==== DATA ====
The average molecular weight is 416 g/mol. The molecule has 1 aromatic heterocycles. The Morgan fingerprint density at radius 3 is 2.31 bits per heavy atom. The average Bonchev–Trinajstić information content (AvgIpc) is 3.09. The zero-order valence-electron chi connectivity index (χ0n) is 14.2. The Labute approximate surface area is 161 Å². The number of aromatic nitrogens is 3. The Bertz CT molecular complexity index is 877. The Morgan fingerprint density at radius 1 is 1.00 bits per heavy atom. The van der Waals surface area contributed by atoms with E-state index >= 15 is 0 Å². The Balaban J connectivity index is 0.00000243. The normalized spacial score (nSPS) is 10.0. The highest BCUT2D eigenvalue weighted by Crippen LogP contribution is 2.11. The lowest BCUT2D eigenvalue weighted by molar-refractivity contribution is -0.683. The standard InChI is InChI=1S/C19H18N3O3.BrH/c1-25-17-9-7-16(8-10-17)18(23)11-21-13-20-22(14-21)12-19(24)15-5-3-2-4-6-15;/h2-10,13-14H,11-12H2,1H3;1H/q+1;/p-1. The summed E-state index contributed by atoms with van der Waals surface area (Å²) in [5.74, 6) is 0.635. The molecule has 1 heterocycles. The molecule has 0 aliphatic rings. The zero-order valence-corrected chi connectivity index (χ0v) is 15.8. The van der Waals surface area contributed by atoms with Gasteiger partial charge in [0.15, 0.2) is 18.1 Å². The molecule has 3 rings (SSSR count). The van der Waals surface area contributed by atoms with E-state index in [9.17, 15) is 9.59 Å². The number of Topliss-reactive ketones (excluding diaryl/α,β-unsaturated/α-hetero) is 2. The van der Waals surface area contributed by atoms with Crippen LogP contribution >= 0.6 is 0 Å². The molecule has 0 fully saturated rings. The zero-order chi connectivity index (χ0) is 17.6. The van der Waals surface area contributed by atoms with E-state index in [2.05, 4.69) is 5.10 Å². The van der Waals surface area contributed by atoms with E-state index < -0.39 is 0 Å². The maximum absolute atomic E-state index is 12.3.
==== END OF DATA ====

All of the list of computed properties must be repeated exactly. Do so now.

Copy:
The average molecular weight is 416 g/mol. The molecule has 1 aromatic heterocycles. The Morgan fingerprint density at radius 3 is 2.31 bits per heavy atom. The average Bonchev–Trinajstić information content (AvgIpc) is 3.09. The zero-order valence-electron chi connectivity index (χ0n) is 14.2. The Labute approximate surface area is 161 Å². The number of aromatic nitrogens is 3. The Bertz CT molecular complexity index is 877. The Morgan fingerprint density at radius 1 is 1.00 bits per heavy atom. The van der Waals surface area contributed by atoms with E-state index >= 15 is 0 Å². The Balaban J connectivity index is 0.00000243. The normalized spacial score (nSPS) is 10.0. The highest BCUT2D eigenvalue weighted by Crippen LogP contribution is 2.11. The lowest BCUT2D eigenvalue weighted by molar-refractivity contribution is -0.683. The standard InChI is InChI=1S/C19H18N3O3.BrH/c1-25-17-9-7-16(8-10-17)18(23)11-21-13-20-22(14-21)12-19(24)15-5-3-2-4-6-15;/h2-10,13-14H,11-12H2,1H3;1H/q+1;/p-1. The summed E-state index contributed by atoms with van der Waals surface area (Å²) in [5.74, 6) is 0.635. The molecule has 1 heterocycles. The molecule has 0 aliphatic rings. The zero-order valence-corrected chi connectivity index (χ0v) is 15.8. The van der Waals surface area contributed by atoms with Gasteiger partial charge in [0.15, 0.2) is 18.1 Å². The molecule has 3 rings (SSSR count). The van der Waals surface area contributed by atoms with E-state index in [9.17, 15) is 9.59 Å². The number of Topliss-reactive ketones (excluding diaryl/α,β-unsaturated/α-hetero) is 2. The van der Waals surface area contributed by atoms with Crippen LogP contribution >= 0.6 is 0 Å². The molecule has 0 fully saturated rings. The zero-order chi connectivity index (χ0) is 17.6. The van der Waals surface area contributed by atoms with E-state index in [2.05, 4.69) is 5.10 Å². The van der Waals surface area contributed by atoms with E-state index < -0.39 is 0 Å². The maximum absolute atomic E-state index is 12.3.